The Hold Steady Throw A Positive Jam at Brooklyn Bowl (SHOW REVIEW)

For the second year in a row, The Hold Steady threw a positive jam, multi-day party at Brooklyn Bowl in their adopted hometown. The venue and band is a perfect match as the beer from the neighboring brewery fuels the huge singalongs and light-hearted pogoing. A chilly first of December continued the proceedings; the third of four shows on the run was sold out as the warm faces and fiery music lived up to the home stands title: Massive Nights.

Each concert showcased a unique opening act, on December 1st The Whigs graced the stage; it was the first time the band has played together in 2017. The power pop/punk trio delivered the goods with their direct set as guitarist Parker Gispert, drummer Julian Dorio and bassist Timothy Deaux effortless connected. Specifically, the low end of Dorio and Deaux worked well on “Like a Vibration” and “Production City”, grooving with synchronicity.

While the band cooked on their best song “Right Hand on My Heart” there was a clear faux pas by Gispert (who looked strikingly like Neil Young circa Tonight’s The Night) as he invited the crowd to his solo set down the block, which just happened to be during The Hold Steady’s upcoming set.  Needless to say, no one left. The main event took the stage to cheers and dramatic flair, opening with “Banging Camp” before throwing it all the way back for “Barfruit Blues” which allowed one of the best bar bands to blast out their gin soaked rock and roll.

The pounding drum intro of “Party Pit” found Bobby Drake leading the charge while the dueling hat wearing guitarists Steve Selvidge and Tad Kubler pulled out all the riffs on the bombastic “Stevie Nix”, the swirling “Sweet Part of the City” and the fantastic B-side “Girls Like Status”. Two new offerings played to the theatrics of the group, as Franz Nicolay augmented “Entitlement Crew” and the slightly less successful “A Snake in the Shower”. Bassist Galen Polivka bumped up “Knuckles” while front man Craig Finn awkwardly bandied around the stage preaching to the choir on the vibrant “Chips Ahoy!” the restrained “Spinners” and the evening’s theme song “Massive Nights”.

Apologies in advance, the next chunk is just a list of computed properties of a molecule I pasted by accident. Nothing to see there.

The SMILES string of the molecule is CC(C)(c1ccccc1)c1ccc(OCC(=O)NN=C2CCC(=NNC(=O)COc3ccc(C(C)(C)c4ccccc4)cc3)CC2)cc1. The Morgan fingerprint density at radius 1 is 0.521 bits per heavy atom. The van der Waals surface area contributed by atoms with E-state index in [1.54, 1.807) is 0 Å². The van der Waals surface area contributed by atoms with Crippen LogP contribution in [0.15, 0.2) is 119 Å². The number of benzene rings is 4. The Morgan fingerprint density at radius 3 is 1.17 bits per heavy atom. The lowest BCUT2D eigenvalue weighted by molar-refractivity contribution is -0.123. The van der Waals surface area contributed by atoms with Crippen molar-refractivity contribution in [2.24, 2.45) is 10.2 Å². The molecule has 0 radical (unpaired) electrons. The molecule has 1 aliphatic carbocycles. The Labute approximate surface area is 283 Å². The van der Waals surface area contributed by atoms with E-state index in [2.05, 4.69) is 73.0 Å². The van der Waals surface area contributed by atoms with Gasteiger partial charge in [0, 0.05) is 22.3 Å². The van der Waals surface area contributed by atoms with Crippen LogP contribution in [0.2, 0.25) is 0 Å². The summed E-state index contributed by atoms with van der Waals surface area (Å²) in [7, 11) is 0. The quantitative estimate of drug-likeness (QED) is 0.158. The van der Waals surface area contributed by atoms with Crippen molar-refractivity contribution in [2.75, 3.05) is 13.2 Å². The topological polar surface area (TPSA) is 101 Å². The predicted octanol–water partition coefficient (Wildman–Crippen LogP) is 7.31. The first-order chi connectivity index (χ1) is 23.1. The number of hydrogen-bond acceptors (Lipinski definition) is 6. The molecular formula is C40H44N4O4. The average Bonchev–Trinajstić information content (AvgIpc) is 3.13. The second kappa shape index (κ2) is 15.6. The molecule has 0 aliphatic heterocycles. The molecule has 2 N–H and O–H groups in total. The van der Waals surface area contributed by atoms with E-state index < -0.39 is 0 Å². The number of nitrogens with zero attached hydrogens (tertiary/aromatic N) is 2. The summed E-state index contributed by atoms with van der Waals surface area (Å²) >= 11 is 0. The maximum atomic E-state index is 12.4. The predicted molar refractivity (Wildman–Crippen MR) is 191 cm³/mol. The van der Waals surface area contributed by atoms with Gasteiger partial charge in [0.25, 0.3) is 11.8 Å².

The group is free from touring behind new albums; they can play any songs, any time they choose. The encore’s opening tenderness of “Citrus” juxtaposed beautifully with a blistering “Hornets! Hornets!” and the uprising steam of “Constructive Summer” The band closed the show with “Killer Parties” which almost killed us, but instead left the inebriated audience satisfied.    


The Hold Steady’s joyous interactions and musical fluidity, combined with the releasing of new tunes, prove the band is still happy to be playing together and creatively viable. The lack of sustained touring makes these destination shows must see with the Brooklyn gathering now becoming an annual event; one the Unified Crew and extended family must be jammed into the pit to celebrate.       

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